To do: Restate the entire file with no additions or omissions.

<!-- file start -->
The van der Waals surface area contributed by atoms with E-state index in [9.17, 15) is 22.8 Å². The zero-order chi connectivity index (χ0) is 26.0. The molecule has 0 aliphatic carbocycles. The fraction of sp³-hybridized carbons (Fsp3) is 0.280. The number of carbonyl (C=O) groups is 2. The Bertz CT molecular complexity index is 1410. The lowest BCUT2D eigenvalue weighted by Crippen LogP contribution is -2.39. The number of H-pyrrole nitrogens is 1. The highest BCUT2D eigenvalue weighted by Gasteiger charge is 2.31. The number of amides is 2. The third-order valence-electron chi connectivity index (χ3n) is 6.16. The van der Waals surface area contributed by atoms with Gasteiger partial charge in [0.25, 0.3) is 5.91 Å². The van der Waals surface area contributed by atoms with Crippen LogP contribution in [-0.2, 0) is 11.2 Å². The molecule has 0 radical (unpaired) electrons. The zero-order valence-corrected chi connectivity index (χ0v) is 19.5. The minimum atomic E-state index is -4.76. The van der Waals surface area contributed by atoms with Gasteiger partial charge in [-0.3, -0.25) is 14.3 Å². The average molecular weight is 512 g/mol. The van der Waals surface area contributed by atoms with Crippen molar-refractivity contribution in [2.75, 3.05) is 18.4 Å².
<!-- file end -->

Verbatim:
The van der Waals surface area contributed by atoms with E-state index in [9.17, 15) is 22.8 Å². The zero-order chi connectivity index (χ0) is 26.0. The molecule has 0 aliphatic carbocycles. The fraction of sp³-hybridized carbons (Fsp3) is 0.280. The number of carbonyl (C=O) groups is 2. The Bertz CT molecular complexity index is 1410. The lowest BCUT2D eigenvalue weighted by Crippen LogP contribution is -2.39. The number of H-pyrrole nitrogens is 1. The highest BCUT2D eigenvalue weighted by Gasteiger charge is 2.31. The number of amides is 2. The third-order valence-electron chi connectivity index (χ3n) is 6.16. The van der Waals surface area contributed by atoms with Gasteiger partial charge in [0.25, 0.3) is 5.91 Å². The van der Waals surface area contributed by atoms with Crippen LogP contribution in [-0.2, 0) is 11.2 Å². The molecule has 0 radical (unpaired) electrons. The zero-order valence-corrected chi connectivity index (χ0v) is 19.5. The minimum atomic E-state index is -4.76. The van der Waals surface area contributed by atoms with Gasteiger partial charge in [-0.3, -0.25) is 14.3 Å². The average molecular weight is 512 g/mol. The van der Waals surface area contributed by atoms with Crippen molar-refractivity contribution in [2.75, 3.05) is 18.4 Å².